Weil on Finance: Last of the Big-Time Spenders

Morning links with Bloomberg View financial columnist Jonathan Weil

Happy Friday, kind readers. Last linkfest for the week. Have a great weekend.

But at least they didn't buy a $35,000 commode on legs or a $15,000 dog umbrella stand.

Chris Cumming and Andy Peters of American Banker have an excellent story about hard times for a lender called CertusBank. If you're going to start a new company to buy failed banks in the South, here are some ways you shouldn't spend your investors' money, especially if the investors include hedge-fund billionaire John Paulson: "nearly $10 million paid to a consulting firm owned by Certus' top officers; $146,000 for three months of work by an executive's son fresh out of college; $2.5 million for three executive apartments and high-end upgrades; $347,000 for private plane trips; $131,000 for Carolina Panthers games; several hundred thousand dollars for sponsorships and charitable gifts; more than $500,000 for American Express bills; and $5,000 for upscale shoe retailer Steve Madden." But wait, there's more: "Certus also opened a new headquarters in one of Greenville, S.C.'s most expensive buildings. Amenities include a nearly $1 million art collection, a theater and a 13-foot touch-screen `media wall' that, the bank says, is the tallest in the United States. Another unusual feature: 300,000 pennies that a Certus official had affixed to the ceiling of an office suite."

Citigroup CEO Michael Corbat was caught by surprise when the bank failed the Fed's stress test.

And we probably shouldn't be surprised that he was surprised. The bank is too big to manage, so how would he know what's going on? Then again, shouldn't that fraud discovery in Mexico have been a tip-off that something might be wrong with Citigroup's controls?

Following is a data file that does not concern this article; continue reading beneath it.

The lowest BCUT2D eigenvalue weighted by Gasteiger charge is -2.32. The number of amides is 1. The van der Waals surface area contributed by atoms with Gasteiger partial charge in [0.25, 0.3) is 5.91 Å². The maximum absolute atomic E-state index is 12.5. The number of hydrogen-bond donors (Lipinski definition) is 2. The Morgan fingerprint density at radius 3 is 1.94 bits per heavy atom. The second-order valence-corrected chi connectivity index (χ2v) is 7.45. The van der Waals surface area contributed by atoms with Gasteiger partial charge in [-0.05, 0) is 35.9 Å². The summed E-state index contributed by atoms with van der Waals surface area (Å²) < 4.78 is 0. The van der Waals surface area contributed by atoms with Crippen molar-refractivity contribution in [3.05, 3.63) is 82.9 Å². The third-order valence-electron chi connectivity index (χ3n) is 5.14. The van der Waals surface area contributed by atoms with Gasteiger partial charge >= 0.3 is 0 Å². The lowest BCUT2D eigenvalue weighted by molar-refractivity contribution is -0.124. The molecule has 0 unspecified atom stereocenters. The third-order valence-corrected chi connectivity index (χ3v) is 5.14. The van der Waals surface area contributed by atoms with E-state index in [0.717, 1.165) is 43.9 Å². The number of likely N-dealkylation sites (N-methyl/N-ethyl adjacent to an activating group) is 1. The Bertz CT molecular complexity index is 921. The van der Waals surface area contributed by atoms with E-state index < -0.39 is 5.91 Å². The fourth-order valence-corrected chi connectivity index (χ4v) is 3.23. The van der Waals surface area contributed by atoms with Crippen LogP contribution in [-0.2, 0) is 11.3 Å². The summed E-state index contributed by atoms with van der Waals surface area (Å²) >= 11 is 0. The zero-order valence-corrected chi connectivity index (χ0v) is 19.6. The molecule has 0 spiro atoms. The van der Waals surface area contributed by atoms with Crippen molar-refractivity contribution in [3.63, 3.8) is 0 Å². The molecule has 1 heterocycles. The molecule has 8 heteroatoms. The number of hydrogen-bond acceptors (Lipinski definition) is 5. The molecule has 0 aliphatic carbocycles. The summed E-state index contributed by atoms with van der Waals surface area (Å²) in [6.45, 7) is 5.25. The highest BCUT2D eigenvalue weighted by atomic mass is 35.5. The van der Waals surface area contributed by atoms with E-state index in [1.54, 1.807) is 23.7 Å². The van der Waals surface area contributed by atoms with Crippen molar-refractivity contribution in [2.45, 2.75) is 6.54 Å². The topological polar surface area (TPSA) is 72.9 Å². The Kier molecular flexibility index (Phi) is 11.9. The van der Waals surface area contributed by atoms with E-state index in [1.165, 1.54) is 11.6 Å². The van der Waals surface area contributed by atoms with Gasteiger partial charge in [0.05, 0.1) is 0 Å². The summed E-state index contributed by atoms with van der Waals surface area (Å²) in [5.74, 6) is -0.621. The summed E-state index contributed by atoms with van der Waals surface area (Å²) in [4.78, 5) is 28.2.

Yes, the Fed's stress tests are opaque , but this whining by bankers is ridiculous.

This comes from the Financial Times: "Bank executives and investors lashed out at the Federal Reserve on Thursday, attacking its stress tests as `opaque' after the results battered Citigroup's share price and rattled banks around the world." You know some other things that are opaque? Banks! They want to get rid of opacity? How about publicly disclosing all of their bank-examiner reports and Camels ratings and ending regulatory secrecy altogether? Now there's a solution.

An end in sight to the 10-day disclosure window for large investors?

The Wall Street Journal's Michael Siconolfi and Susan Pulliam make a good point in this story. Why should large investors be allowed to secretly amass more than 5 percent of a public company without having to disclose their holdings promptly? "At issue is the time frame for investors who own 5 percent of a stock to file a report disclosing the size of their stake," they write. "A 1968 regulatory rule gives investors a 10-day window to announce their holdings." They also note that the Securities and Exchange Commission has the authority to change the rule: "In a 2011 letter to the SEC, law firm Wachtell, Lipton, Rosen & Katz argued for cutting the 10-day period to one, saying the lag facilitates `market manipulation and abusive tactics.'"

Kevin Spacey is a lobbyist in real life , too.

Here's a fun story by Annie Linskey and William Selway of Bloomberg News about how the actor recently pressed flesh at a reception for state lawmakers in Annapolis, Maryland. Spacey and the producers of "House of Cards" are seeking millions of dollars of tax credits in exchange for filming their TV show in the state. Life imitating art, as they say: "There's a powerful lobbyist who once served prison time; a threatening Hollywood letter about the consequences of inaction; a bit part for the House speaker's wife in the show; and thousands of dollars spent to wine and dine the lawmakers with the clout to give the producers and Spacey what they want."

Here is the world's most boring product .

It's made by Sony. So as the writer of this article says, you're not going to buy it.

Hedge funds have feelings , too, you know.

SAC Capital Advisors LP told a federal judge it is "deeply remorseful" for the illegal acts of its employees. Crocodile tears are still flowing down the exterior walls of its headquarters in Stamford, Connecticut.

And back once again by popular demand, more pictures of Scout the pit bull balancing crazy stuff on his head .

You must see the one of him with the Crystal Head vodka bottle. The photo of him with the sombrero is cool, too.

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